This article is for web developers who want to use the WebHooks feature of Automation to pass on information from CX Social to another web application. It requires that you are familiar with automation recipes in CX Social.
Further more, it requires that your pricing plan includes the automation workflows feature. Contact us at email@example.com for more information on the WebHooks feature or if you would like to use it for your account.
What is a WebHook?
With a WebHook, data can be send from one web application to an other, typically this data is sent after a certain event/action happens in the first application.
In this case CX Social is the first application, which sends a HTTP request to a specific URL with specific parameters, where it is then 'caught' by the other application. The actions triggering the WebHook are incoming mentions matching certain criteria, filters or smart tags, defined in the Automation recipes as usual. More about automation recipes in CX Social.
How to trigger a WebHook from CX Social
1. Choose the action that triggers the WebHook
Go to Settings > Automation, and create or edit an Automation Recipe. In the first part of the recipe, you define when the recipe should be triggered. You can choose that the recipe is triggered with every new mention in a topic, or only for mentions matching certain conditions.
2. Choose your the Name and Description of your WebHook
In the second part of the recipe, select the 'Trigger a WebHook' option. In the menu that opens, you can give your WebHook a name and a description.
3. Choose your desired HTTP Verb
Next, you can choose which HTTP Verb you want to use: either a POST or a GET request. These Hypertext Transfer Protocols are enabling the communication between clients and servers.
- The GET Verb (with name and values) is sent in the URL of a GET requests. Thus these requests can be bookmarked, have length restrictions and shouldn't be used with sensitive data.
- The POST Verb (with name and values) is sent in the HTTP message body of the POST request. These POST requests do not remain in the browser history, do not have restrictions on length and are never cached.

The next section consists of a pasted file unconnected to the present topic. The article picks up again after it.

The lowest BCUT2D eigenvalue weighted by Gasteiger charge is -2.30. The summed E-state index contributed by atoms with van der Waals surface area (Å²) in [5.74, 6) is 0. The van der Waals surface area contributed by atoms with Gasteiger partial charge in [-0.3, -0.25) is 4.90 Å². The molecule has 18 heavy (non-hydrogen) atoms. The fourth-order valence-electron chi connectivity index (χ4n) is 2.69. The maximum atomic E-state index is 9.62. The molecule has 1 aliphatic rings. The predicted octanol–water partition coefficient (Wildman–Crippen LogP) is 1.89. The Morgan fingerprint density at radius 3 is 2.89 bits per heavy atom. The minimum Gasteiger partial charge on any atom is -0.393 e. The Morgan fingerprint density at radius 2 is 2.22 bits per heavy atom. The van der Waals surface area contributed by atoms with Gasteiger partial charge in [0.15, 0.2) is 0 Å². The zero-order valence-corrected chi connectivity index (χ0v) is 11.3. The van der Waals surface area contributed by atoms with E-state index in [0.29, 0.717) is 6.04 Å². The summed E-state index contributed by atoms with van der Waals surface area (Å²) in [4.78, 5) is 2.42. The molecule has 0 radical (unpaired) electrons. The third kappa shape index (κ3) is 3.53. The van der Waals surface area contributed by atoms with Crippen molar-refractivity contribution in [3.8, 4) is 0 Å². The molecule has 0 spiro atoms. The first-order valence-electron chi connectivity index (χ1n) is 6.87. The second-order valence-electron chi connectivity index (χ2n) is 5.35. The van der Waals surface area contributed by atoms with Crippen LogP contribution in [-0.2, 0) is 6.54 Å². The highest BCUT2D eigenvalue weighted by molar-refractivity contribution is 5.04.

Note: If you don't understand the difference between the POST and GET Requests, it's probably better to choose the POST Verb. This one is a little safer than GET since it does not store parameters in browser history or in web server logs. Again, the data isn't displayed in URLs either.
4. Define your URL
Next you can define the URL of your WebHook. This URL is defined by the service you want to send the WebHook to. You can use the properties of the mentions in the URL that trigger the WebHook. You can for example include the ID of the mention that triggered the WebHook in the URL. All possible variables are listed below the input field. There you have the option as well to read more about these variables.
Including data in the POST body
When you choose to use the POST Request as a HTTP Verb, you have the option to send extra data along in the Request Body of the WebHook. Therefor you can use properties of the mention. This is possible using 'dot' syntax e.g. [mention.author.name] or [mention.source.url].
Click the green buttons below the input field to automatically insert mention properties in the URL or POST body.To receive all available properties of a mention, simply insert [mention] in the POST body text input area (either by clicking the green button for it or typing manually), like this:
Next, we will send all properties of the mention in JSON encoded format, and your WebHook will receive a string formatted like this example: